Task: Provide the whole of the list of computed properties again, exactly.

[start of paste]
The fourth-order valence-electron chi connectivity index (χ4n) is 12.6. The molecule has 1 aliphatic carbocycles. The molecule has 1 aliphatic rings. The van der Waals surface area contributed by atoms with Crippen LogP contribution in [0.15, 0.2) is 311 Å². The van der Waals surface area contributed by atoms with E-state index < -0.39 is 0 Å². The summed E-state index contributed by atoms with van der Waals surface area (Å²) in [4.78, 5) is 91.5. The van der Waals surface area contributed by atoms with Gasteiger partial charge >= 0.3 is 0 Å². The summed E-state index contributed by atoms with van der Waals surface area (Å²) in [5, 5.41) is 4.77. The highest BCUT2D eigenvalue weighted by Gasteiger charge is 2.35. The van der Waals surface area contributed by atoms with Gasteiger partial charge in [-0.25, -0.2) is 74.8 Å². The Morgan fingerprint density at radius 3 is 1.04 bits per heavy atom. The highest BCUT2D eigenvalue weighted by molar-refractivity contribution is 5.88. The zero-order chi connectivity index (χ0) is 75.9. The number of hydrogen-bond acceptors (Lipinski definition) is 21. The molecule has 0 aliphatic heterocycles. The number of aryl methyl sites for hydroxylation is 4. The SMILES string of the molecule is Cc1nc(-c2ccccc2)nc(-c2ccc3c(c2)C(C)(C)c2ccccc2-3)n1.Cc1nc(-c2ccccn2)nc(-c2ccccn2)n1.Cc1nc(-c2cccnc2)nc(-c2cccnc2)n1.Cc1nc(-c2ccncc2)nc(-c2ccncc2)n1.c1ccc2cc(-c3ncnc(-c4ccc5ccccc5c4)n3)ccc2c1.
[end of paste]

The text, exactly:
The fourth-order valence-electron chi connectivity index (χ4n) is 12.6. The molecule has 1 aliphatic carbocycles. The molecule has 1 aliphatic rings. The van der Waals surface area contributed by atoms with Crippen LogP contribution in [0.15, 0.2) is 311 Å². The van der Waals surface area contributed by atoms with E-state index < -0.39 is 0 Å². The summed E-state index contributed by atoms with van der Waals surface area (Å²) in [4.78, 5) is 91.5. The van der Waals surface area contributed by atoms with Gasteiger partial charge >= 0.3 is 0 Å². The summed E-state index contributed by atoms with van der Waals surface area (Å²) in [5, 5.41) is 4.77. The highest BCUT2D eigenvalue weighted by Gasteiger charge is 2.35. The van der Waals surface area contributed by atoms with Gasteiger partial charge in [-0.25, -0.2) is 74.8 Å². The Morgan fingerprint density at radius 3 is 1.04 bits per heavy atom. The highest BCUT2D eigenvalue weighted by molar-refractivity contribution is 5.88. The zero-order chi connectivity index (χ0) is 75.9. The number of hydrogen-bond acceptors (Lipinski definition) is 21. The molecule has 0 aliphatic heterocycles. The number of aryl methyl sites for hydroxylation is 4. The SMILES string of the molecule is Cc1nc(-c2ccccc2)nc(-c2ccc3c(c2)C(C)(C)c2ccccc2-3)n1.Cc1nc(-c2ccccn2)nc(-c2ccccn2)n1.Cc1nc(-c2cccnc2)nc(-c2cccnc2)n1.Cc1nc(-c2ccncc2)nc(-c2ccncc2)n1.c1ccc2cc(-c3ncnc(-c4ccc5ccccc5c4)n3)ccc2c1.